It should also, however, be a reminder to all of us that we are to try to live every day as if it would be our last.

And no, that doesn’t mean running up the credit card bill.


  1. Wonderful last line (and the second to last)!

    (I'd be fine putting my name on this comment, but I'm just too lazy to not make it anonymous.)

  2. Hey, Anonymous. Wasn't it work to say that you were too lazy than to just put your name?

  3. My sister questioned what would happen to Christianity if the world DOESN'T end on Saturday. She asked, does it mean that Christianity is all wrong? I told her that it doesn't mean that at all, and that most of Christianity believes in what Matthew wrote in his Gospel, that we don't know the day or the time (and even the angels and Christ are left in the dark on that info). So, it will only be those who are adamant about these dates who will be disappointed and perhaps might question their faith.

    That being said, I've been joking with many of my friends about it lately, but definitely don't believe it. But, it's definitely a good reminder to live each day as if it were our last.

  4. Yeah, most Christians think that these people are nuts. The problem is that a lot of non-Christians think that these people represent the rest of us.


  5. Well, we're still going to plant a tree at church on Saturday...Pastor said it's attributed to Martin Luther - that when asked what he would do if he found that the world would end today, and he said he'd plant a tree because he was going to do that anyway today. Not sure if it *was* Luther, but the sentiment prompted us to get a tree to plant.

  6. I've run and down my credit card with or without the threat of impending doom. I remember drills that we did in case of nuclear attack. Duck and cover and marching to a fallout shelter in the basement of Nassua School. Those of us born in the 50's and coming of age in 60' and 70's have lived with the SWORD OF DAMOCLES above our heads for a lifetime. End of the world? big deal not worth getting the T shirt. Now living as loving person in this crazy world thats the hard task.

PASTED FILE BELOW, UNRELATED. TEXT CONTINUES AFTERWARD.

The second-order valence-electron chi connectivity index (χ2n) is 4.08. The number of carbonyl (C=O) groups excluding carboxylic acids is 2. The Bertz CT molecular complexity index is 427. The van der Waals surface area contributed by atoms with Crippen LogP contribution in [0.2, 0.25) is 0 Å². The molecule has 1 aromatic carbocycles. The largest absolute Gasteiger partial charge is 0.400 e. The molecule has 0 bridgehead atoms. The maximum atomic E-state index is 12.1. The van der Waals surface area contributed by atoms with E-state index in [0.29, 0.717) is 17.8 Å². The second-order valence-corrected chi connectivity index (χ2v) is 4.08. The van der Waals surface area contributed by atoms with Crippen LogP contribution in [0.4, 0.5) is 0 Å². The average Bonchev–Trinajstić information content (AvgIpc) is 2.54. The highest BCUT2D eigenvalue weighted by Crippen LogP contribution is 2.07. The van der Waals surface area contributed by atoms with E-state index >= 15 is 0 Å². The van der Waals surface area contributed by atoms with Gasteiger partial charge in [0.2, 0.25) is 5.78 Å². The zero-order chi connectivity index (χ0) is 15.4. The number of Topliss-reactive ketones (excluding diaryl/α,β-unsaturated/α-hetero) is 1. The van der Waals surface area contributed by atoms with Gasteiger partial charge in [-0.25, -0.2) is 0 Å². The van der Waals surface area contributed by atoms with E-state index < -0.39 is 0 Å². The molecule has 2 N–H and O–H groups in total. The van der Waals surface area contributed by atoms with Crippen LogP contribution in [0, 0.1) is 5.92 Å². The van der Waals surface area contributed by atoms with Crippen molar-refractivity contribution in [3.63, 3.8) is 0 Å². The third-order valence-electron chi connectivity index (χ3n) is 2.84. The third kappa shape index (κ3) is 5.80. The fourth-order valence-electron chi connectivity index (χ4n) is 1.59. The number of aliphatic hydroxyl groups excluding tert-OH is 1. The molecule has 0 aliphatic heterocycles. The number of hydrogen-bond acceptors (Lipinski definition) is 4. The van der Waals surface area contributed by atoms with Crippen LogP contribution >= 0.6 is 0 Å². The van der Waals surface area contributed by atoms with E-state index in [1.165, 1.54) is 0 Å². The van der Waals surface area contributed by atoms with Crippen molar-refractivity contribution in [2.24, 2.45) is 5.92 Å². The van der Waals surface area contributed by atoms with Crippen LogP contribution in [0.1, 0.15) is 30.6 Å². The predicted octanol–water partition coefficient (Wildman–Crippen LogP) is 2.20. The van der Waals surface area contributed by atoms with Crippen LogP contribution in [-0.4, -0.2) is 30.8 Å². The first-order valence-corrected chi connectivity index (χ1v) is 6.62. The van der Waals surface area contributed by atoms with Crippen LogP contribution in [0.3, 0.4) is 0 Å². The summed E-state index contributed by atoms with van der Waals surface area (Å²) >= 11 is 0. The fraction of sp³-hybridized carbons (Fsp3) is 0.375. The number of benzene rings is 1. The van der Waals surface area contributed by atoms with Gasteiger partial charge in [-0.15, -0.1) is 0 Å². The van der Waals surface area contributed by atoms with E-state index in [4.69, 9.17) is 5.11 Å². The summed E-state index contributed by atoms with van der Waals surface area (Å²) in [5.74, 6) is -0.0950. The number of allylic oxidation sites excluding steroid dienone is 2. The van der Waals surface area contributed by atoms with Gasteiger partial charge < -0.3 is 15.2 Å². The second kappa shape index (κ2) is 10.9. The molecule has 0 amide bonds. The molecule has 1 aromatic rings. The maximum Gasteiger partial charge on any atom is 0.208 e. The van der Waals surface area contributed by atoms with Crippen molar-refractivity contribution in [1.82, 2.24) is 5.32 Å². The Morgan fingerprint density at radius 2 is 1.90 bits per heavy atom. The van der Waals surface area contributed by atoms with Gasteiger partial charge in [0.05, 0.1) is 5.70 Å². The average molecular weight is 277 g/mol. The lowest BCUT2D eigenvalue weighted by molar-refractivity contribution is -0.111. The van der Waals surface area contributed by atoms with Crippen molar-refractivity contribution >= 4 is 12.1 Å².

7. Keith,
    when I saw this post I wanted to comment re "Those who believed will find their faith to be severely shaken, and they will likely question everything they’ve ever learned." - in fact I wrote a response but my browser ate it up. :(

    Now Phil Plait, aka The Bad Astronomer, has summed it up much better than I could. Like him (if I may say so), I did not think for a moment that those people's faith or beliefs will be shaken in any way. The mind of the "committed believer" has powerful ways of protecting itself against facts. More here: http://blogs.discovermagazine.com/badastronomy/2011/05/24/unraptured-part-ii-the-rationalizationing/

  8. Thanks Yuval, you make an excellent point, and one well worth looking into in a future blog post about all kinds of "true believers." People like the Obama "birthers," the ones who believe that all the moon landings were faked, the ones who believe that FDR allowed the Japanese to attack Pearl Harbor so we could enter WWII, etc. And how no amount of rational argument will dissuade them from what they "know" to be true.